Things That Matter

As Venezuelan Migrants Flee To Nearby Colombia, A Tech Startup With Japanese Investment Has Become Their Lifeline

More than 3.4 million Venezuelans have fled their country in the past few years amid a collapsing economy and political turmoil. Many have migrated to nearby Colombia where more than 1.2 million Venezuelans are now living and those numbers could balloon to 2 million by this year’s end. This has created new challenges as well as growth, particularly when it comes to Rappi, the country’s tech-driven delivery service.

The delivery service, Rappi, has seen rapid growth in the last year, mainly propelled by Venezuelan migrants looking to get by.

The app, which was founded in Colombia in 2015, has a simple purpose to that of American delivery services like Postmates, deliver goods to people from wherever they want. An injection of $1 billion from Japan’s SoftBank helped establish the South American tech startup as a viable business.

Rappi is now operating in seven countries, Colombia, Brazil, Mexico, Chile, Argentina, Peru and Uruguay and more than 40 major cities in Latin America. It also has more than 100,000 people that deliver for the service and has become one of Columbia’s fastest growing startups.

The company can credit the rising number of Venezuelan migrants that have begun delivering for the service as a way to make ends meet. Many of them have been shut out of the traditional job market and can make about $23 dollars a day, roughly three times Colombia’s minimum wage.

Amid a failing economy and political turmoil, Venezuelans have the delivery service as a lifeline.

While Venezuela faces hyperinflation and food and medicine shortages, many are left with little to no choice but to leave their country. As these large number of migrants have relocated to Columbia, the first thing they do is seek jobs.

Migrants receive a temporary work permit, known as the PEP (Politically Exposed Persons). But that permit has come with a label. Wilander Jiménez, a 28-year-old from the city of Lara in Venezuela, has struggled to find work even with this permit. He arrived in Colombia almost a year ago and Rappi has become a primary source of income for him.

“People won’t hire you here if you’re Venezuelan, even if you have the PEP,” Jiménez told the Miami Herald. “So Rappi has become a solution for many of us.”

The company has acknowledged what their service has meant to many Venezuelans looking for opportunities.

Credit: rappicolombia / Instagram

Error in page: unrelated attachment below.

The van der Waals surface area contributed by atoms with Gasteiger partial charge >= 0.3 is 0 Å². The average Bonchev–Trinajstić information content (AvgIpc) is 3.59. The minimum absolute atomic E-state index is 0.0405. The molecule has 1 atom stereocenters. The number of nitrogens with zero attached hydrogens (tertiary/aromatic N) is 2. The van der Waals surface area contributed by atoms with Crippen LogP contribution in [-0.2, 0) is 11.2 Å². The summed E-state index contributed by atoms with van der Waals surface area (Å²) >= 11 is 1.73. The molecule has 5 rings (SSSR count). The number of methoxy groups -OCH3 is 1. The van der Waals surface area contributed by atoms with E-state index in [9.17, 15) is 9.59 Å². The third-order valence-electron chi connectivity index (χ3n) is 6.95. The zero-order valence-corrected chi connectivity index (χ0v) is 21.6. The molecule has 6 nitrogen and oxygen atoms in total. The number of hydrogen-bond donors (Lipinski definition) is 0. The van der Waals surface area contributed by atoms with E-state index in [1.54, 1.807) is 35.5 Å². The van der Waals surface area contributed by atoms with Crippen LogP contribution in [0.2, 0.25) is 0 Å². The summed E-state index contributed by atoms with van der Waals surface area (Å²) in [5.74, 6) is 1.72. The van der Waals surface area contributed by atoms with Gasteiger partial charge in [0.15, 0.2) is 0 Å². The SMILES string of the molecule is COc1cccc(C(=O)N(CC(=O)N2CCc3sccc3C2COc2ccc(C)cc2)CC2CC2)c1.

Sebastián Mejía, Simon Borrero and Felipe Villamarin are all co-founders of Rappi. They’ve noticed the rise in Venezuelans that have taken up their delivery service as a safety net for cash and to get by during hard times.

“From day zero at Rappi we’ve always had a social mission,” Mejía told the Miami Herald. “So we are very excited that Rappi has not only become a source of income for vulnerable communities — like Venezuelan migrants, who are the face of a dramatic humanitarian crisis — but has also given them the ability to send money home.”

The company says it doesn’t know exactly how many Venezuelans work for Rappi because of its rapid growth. In 2018, the service had 20,000 deliverymen, according to media reports, that number has grown to four times as many.

While Rappi has created a stop-gap for some Venezuelans, many realize it’s filling a temporary need during their hard times.

Credit: rappicolombia / Instagram

Beyond just Columbia, many Venezuelans have relocated to other places in Latin America like Peru, Argentina, and Chile.

As hard times continue to hit Venezuela the number of people searching for new opportunities elsewhere is likely to continue. This includes Jiménez, who was a former policeman back in Venezuela. He acknowledges he’ll never get rich delivering for Rappi but it helps him get by for now.

“All of us want to go home some day when things improve there,” Jiménez said. “But this is one of the few opportunities we have now to survive…Rappi is growing because of us Venezuelans.”

READ: The Crisis In Venezuela Is Worsening. Here’s What You Should Know Right Now

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